IE 11 is not supported. For an optimal experience visit our site on another browser.

On the undercutting edge of electronics

TV price cuts signal this holiday season's version of store wars.
/ Source: a href="" linktype="External" resizable="true" status="true" scrollbars="true">The Washington Post</a

The Panasonic 42-inch plasma high-definition television sold for an average of $1,762 at Circuit City in September. By October, it was $1,687. And the day after Thanksgiving, the price hit a temporary low of $1,199.

Of course, Best Buy was offering the same TV for $999.99 that day. Not to be outdone, Circuit City bounced back with an announcement this week that it would beat every competitor's price on TVs.

Let the race to rock bottom begin.

"Once one retailer starts lowering prices, the other retailers have to respond," said Richard Weinhart, an analyst with BMO Capital Markets. "There's kind of been a downward spiral."

The Christmas shopping season accounts for about 20 percent of all sales for retailers, and success or failure during these two months can have long-term effects. When Wal-Mart began cutting prices on toys three years ago, it dethroned Toys R Us and ended up controlling the market.

This year, consumer electronics dominate the landscape, thanks to two new video game consoles, PlayStation 3 by Sony and Nintendo's Wii, and the rollout of more affordable flat-screen televisions.

"In electronics, there aren't too many categories that have very poor growth prognoses," said Stephen Baker, vice president of industry analysis for consumer research firm NPD Group.

Wal-Mart initiates price war
Sales of high-priced electronics helped drive an average spending increase of nearly 19 percent during the official kickoff to the holiday season last weekend, even though fewer shoppers turned out than last year, according to the National Retail Federation.

But the fight for shoppers actually began much earlier. On Nov. 3, Wal-Mart announced it would cut prices on 100 key consumer electronics items through the end of the year. The hefty discounts were the type normally reserved for the day after Thanksgiving -- video game Madden 2007 was slashed from $49 to $37.88 and a Kodak digital camera was cut from $298.77 to $249.64.

And that 42-inch Panasonic HDTV? It was one of Wal-Mart's signature deals. The behemoth retailer led the pack by lowering its price by $500, to $1,294.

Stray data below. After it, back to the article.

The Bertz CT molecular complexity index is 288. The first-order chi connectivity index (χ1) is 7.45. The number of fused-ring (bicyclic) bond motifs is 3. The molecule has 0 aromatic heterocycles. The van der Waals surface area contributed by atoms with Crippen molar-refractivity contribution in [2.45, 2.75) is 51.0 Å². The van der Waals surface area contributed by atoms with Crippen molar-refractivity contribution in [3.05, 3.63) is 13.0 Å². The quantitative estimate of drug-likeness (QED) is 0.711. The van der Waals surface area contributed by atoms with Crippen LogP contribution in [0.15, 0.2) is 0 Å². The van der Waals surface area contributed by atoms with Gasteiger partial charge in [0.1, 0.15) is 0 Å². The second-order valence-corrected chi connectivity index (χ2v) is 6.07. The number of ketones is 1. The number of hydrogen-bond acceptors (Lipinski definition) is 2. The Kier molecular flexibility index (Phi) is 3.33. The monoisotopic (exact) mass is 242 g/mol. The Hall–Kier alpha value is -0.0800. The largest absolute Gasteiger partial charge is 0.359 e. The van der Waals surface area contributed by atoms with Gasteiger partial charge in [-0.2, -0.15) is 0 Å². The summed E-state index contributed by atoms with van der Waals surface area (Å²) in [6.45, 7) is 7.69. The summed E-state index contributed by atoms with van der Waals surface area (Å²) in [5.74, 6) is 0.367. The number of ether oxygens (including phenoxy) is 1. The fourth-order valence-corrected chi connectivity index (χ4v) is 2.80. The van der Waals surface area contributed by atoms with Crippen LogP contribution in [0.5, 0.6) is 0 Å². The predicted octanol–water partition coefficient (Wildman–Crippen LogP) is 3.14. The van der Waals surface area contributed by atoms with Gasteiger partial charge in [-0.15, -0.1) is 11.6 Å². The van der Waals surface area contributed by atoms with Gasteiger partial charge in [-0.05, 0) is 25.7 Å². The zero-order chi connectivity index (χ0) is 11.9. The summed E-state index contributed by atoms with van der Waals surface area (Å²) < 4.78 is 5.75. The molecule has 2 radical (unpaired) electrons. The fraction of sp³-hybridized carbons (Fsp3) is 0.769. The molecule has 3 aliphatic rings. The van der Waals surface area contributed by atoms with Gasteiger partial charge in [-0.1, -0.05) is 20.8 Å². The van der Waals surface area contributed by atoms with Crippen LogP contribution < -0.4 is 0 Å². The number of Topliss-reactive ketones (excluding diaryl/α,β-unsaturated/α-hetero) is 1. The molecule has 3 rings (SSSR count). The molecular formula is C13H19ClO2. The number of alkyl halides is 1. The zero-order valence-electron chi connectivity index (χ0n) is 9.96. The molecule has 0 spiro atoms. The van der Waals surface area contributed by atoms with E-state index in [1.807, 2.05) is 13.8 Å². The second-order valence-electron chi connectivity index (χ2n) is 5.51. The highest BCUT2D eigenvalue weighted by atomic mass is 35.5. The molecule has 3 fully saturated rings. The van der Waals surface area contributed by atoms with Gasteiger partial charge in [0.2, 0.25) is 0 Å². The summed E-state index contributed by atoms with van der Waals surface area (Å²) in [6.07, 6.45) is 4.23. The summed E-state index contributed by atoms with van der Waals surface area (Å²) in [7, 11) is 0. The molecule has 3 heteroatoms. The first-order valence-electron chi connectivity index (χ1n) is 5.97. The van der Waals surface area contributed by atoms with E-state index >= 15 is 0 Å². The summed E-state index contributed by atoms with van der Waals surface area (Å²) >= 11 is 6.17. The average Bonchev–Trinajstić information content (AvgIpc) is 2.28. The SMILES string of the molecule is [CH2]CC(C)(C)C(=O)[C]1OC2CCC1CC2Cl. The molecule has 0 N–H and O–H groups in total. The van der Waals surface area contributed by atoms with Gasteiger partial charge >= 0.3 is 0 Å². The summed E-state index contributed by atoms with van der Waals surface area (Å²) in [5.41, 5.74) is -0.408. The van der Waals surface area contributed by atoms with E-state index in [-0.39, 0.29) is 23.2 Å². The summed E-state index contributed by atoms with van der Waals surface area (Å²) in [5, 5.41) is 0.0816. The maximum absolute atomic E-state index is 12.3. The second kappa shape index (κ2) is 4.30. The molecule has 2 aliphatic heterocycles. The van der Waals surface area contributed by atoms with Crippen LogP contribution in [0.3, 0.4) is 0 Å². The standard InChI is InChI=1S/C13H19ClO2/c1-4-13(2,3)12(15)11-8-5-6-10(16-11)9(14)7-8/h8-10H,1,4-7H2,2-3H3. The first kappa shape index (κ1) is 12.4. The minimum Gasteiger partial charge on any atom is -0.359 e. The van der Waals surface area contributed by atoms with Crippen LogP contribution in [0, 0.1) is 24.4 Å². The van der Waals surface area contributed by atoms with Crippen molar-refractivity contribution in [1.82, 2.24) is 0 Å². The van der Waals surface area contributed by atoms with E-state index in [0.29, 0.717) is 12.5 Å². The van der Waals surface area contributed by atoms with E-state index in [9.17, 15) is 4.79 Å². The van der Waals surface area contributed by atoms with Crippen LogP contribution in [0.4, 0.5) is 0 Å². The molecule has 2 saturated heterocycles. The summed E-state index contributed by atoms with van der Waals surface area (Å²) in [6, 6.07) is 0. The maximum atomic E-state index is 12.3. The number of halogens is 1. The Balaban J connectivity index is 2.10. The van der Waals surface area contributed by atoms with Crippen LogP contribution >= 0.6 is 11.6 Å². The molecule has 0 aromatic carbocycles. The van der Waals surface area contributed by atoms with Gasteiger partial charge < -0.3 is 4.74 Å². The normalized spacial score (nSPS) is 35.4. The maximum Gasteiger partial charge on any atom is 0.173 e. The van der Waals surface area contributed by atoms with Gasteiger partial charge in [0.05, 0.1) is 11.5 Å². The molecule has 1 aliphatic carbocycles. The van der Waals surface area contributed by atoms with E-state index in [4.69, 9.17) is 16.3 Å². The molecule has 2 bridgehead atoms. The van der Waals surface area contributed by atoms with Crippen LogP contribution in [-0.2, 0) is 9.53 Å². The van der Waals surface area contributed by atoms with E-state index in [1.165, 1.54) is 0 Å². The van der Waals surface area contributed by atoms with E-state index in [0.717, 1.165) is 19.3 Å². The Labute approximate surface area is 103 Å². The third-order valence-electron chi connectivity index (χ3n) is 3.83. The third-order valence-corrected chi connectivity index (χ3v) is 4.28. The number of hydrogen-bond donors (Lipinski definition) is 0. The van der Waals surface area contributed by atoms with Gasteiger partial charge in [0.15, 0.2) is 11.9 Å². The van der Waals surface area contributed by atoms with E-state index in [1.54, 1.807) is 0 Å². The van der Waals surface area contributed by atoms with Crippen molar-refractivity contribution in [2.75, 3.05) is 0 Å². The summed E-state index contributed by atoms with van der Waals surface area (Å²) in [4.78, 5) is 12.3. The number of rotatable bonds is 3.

"The flat-screen TV is a big trend that will go beyond the holiday season," said John Fleming, Wal-Mart's chief marketing officer.

The move signaled Wal-Mart's aggressive stance this Christmas and caught its competitors off guard. About two weeks later, prices on the Panasonic television at Best Buy and Circuit City were still several hundred dollars higher than at Wal-Mart. But the early discounts also gave them time to plot a comeback.

By Thanksgiving, speculation abounded that Best Buy would trump Wal-Mart's price on Black Friday, the day after Thanksgiving, when retailers normally unveil temporary blockbuster discounts. In television commercials aired during the ever-present football games that week, Best Buy made its move: It cut the price on the Panasonic to $999. Circuit City came in second at $1,199, and Wal-Mart fell to third.

"The price on these products has come down to the point where retailers are willing to try to drive some traffic with those products," Baker said.

Of course, such prices can last only so long. Yesterday, the television sold for $1,439.99 on Best Buy's Web site -- the same price as at Circuit City -- putting Wal-Mart back in front for the lowest price.

Manufacturers have helped drive down prices of flat-screen TVs by producing sets more cheaply and in greater numbers. Suppliers, who are also battling for market share among consumers, have lowered their costs to compete with cheaper, second-tier brands.

Money made from accessories, warranties, gadgets
All told, industry experts say, retailers are not making much -- if any -- money off TV sales. Instead, they are counting on customers buying accessories, warranties and service plans for their expensive new gadgets. Order the Panasonic flat-screen online from Best Buy, and a pop-up screen appears with a reminder that a four-year service plan costs $1,000. Don't forget the $302.99 TV stand or the $199.99 two-shelf wall mount.

Analysts point out that price, while important to get shoppers' attention, isn't the only factor people consider when they hunt for electronics. Many are overwhelmed by the number of choices and the jargon that go with cutting-edge technology. The Panasonic, for example, boasts an HD tuner, 2 HDMI connections, a built-in ATSC tuner and a 16:9 aspect ratio -- huh?

"If they just go for the price, they may not be satisfied with their purchase," said Bill Cimino, a director of communications for Circuit City. "That, for us, is a key thing. You're going to blame the person who sold you the TV if they didn't help you get it the way you wanted it to be."

Both Best Buy and Circuit City try to augment their appeal by advertising their customer service, and both have made that a focus of their holiday campaigns. Circuit City just launched its "firedog" service unit in September and is promoting in-home installation along with discounted flat-screens.

Still, experts say shoppers can expect even deeper discounts on electronics from retailers as the holiday season wears on. Last weekend set a new bar for price, and customers are unlikely to accept any increases.

"The cat's out of the bag at this point," Weinhart said.